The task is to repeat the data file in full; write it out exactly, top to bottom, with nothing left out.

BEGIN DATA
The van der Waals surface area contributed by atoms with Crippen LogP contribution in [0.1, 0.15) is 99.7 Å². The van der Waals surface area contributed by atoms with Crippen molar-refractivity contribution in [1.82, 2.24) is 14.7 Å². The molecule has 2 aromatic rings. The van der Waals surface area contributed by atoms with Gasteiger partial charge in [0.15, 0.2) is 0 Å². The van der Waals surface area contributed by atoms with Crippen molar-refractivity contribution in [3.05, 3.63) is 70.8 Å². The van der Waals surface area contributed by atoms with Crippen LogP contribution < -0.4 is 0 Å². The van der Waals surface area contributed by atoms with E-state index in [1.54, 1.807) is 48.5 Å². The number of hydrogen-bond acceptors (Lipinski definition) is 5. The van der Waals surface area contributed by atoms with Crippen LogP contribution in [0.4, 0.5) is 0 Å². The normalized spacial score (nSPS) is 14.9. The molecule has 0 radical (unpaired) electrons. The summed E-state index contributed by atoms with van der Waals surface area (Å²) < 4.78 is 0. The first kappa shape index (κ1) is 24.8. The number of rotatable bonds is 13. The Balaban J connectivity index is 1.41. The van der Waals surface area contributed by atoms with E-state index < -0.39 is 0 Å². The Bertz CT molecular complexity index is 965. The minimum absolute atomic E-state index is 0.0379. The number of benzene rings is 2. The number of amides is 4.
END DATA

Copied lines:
The van der Waals surface area contributed by atoms with Crippen LogP contribution in [0.1, 0.15) is 99.7 Å². The van der Waals surface area contributed by atoms with Crippen molar-refractivity contribution in [1.82, 2.24) is 14.7 Å². The molecule has 2 aromatic rings. The van der Waals surface area contributed by atoms with Gasteiger partial charge in [0.15, 0.2) is 0 Å². The van der Waals surface area contributed by atoms with Crippen molar-refractivity contribution in [3.05, 3.63) is 70.8 Å². The van der Waals surface area contributed by atoms with Crippen LogP contribution < -0.4 is 0 Å². The van der Waals surface area contributed by atoms with E-state index in [1.54, 1.807) is 48.5 Å². The number of hydrogen-bond acceptors (Lipinski definition) is 5. The van der Waals surface area contributed by atoms with Crippen LogP contribution in [0.4, 0.5) is 0 Å². The normalized spacial score (nSPS) is 14.9. The molecule has 0 radical (unpaired) electrons. The summed E-state index contributed by atoms with van der Waals surface area (Å²) < 4.78 is 0. The first kappa shape index (κ1) is 24.8. The number of rotatable bonds is 13. The Balaban J connectivity index is 1.41. The van der Waals surface area contributed by atoms with E-state index < -0.39 is 0 Å². The Bertz CT molecular complexity index is 965. The minimum absolute atomic E-state index is 0.0379. The number of benzene rings is 2. The number of amides is 4.